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RUNNING TIME: 87 minutes
• Audio Commentary by Producers Eli Roth, Marc Abraham and Thomas A. Bliss
• Audio Commentary by Director Daniel Stamm and Actors Ashley Bell, Patrick Fabian and Louis Herthum
• “The Devil You Know: The Making of The Last Exorcism” Featurette
• “Real Stories of Exorcism” Featurette
• 2009 Cannes Film Festival Teaser Trailer
A preacher who lost his faith performs a phony exorcism, only to find out that maybe he needs to find his faith again.
Patrick Fabian, Ashley Bell, Louis Herthum, Caleb Landry Jones, dir. Daniel Stamm
Pastor Cotton Marcus (Fabian) is a preacher’s kid at a down-home, local church. Raised as a Christian by his father to be very involved in his church, he lives the life of a star. His congregation adores him, and he can do no wrong, preaching about the devil, Jesus, and even banana bread. Pastor Cotton has a secret side-job as well: he’s an exorcist.
But he’s not just any exorcist. He’s a preacher with a job he no longer believes in, performing these rituals with literal smoke and mirrors. He believes the affected need psychological help, and he offers a placebo to these people, carrying out these ceremonies to help the affected heal themselves (and receiving some monetary reimbursement in the process). After news about an exorcism that went awry, he decides it’s time to reveal the hypocrisy. Hiring a documentary crew, he chooses to clear the air once and for all. Like a magician revealing his most valuable secrets, he picks an envelope from his mail, reads a letter from the Sweetzer farm, and takes his crew to Louisiana to demonstrate how his performance really works on these poor demented people.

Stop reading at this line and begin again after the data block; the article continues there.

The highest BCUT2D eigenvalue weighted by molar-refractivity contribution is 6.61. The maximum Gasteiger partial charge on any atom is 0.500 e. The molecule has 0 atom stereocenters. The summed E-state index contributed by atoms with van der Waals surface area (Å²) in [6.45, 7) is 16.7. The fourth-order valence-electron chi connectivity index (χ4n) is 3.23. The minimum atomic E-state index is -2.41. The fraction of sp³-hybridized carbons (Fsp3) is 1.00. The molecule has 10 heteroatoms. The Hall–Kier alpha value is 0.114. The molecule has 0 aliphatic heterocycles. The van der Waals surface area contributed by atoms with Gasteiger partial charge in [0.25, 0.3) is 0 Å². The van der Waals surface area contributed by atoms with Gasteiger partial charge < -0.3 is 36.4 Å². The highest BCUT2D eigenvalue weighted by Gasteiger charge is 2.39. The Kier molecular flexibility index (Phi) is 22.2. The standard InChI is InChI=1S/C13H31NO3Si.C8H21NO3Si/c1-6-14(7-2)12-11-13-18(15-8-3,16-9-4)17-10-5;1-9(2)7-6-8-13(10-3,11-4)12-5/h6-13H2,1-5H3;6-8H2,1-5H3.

Except this isn’t any ordinary case…
It is not well known, but the FDA recently approved a drug called Sus-Bel. Near the end of the 20th century, a film genre came about that surprised Hollywood. Known as the “Found Footage Mockumentary (FFM),” this genre started as a low budget experiment up against Hollywood’s normal slew of generic blockbusters and Oscar-bait films. A little film about a witch became an overnight sensation. The domestic return on investment of this film (ignoring marketing dollars) was 2,342%. Needless to say, Hollywood financiers woke up, and film after film copycatting this one became commonplace. But as more and more of these were released, the harder it became to swallow the techniques used to present the mockumentary. So scientists invented Sus-Bel, which boosts the suspension levels of disbelief in the brain for those of us who want to enjoy FFM films, without the natural reaction of wanting to call out “Bullshit!!” (Please don’t confuse Sus-Bel with Quee-Lib, the anti-queasy drug developed to help center your vision while watching the erratic camerawork of the FFM.)
In all seriousness, enjoying The Last Exorcism requires your levels of disbelief to be at a maximum. In going the fake documentary route, the creators have decided from the start that they are building the story around a gimmick. Much skill is required in the creation process to combat the audiences’ natural reaction to feeling duped or misled in the presentation of the story.
Every viewer is going to bring their own baggage into a film like this. In order for a mockumentary to be judged as successful, the creative team needs follow the rules of a single camera shoot as closely as possible, and contain the smallest leaps of logic as possible. The story needs to be believable, the actors natural, and the developments have to flow from beginning to end. I found it easy in this movie to disregard the faults ingrained in the genre and ended up liking The Last Exorcism very much.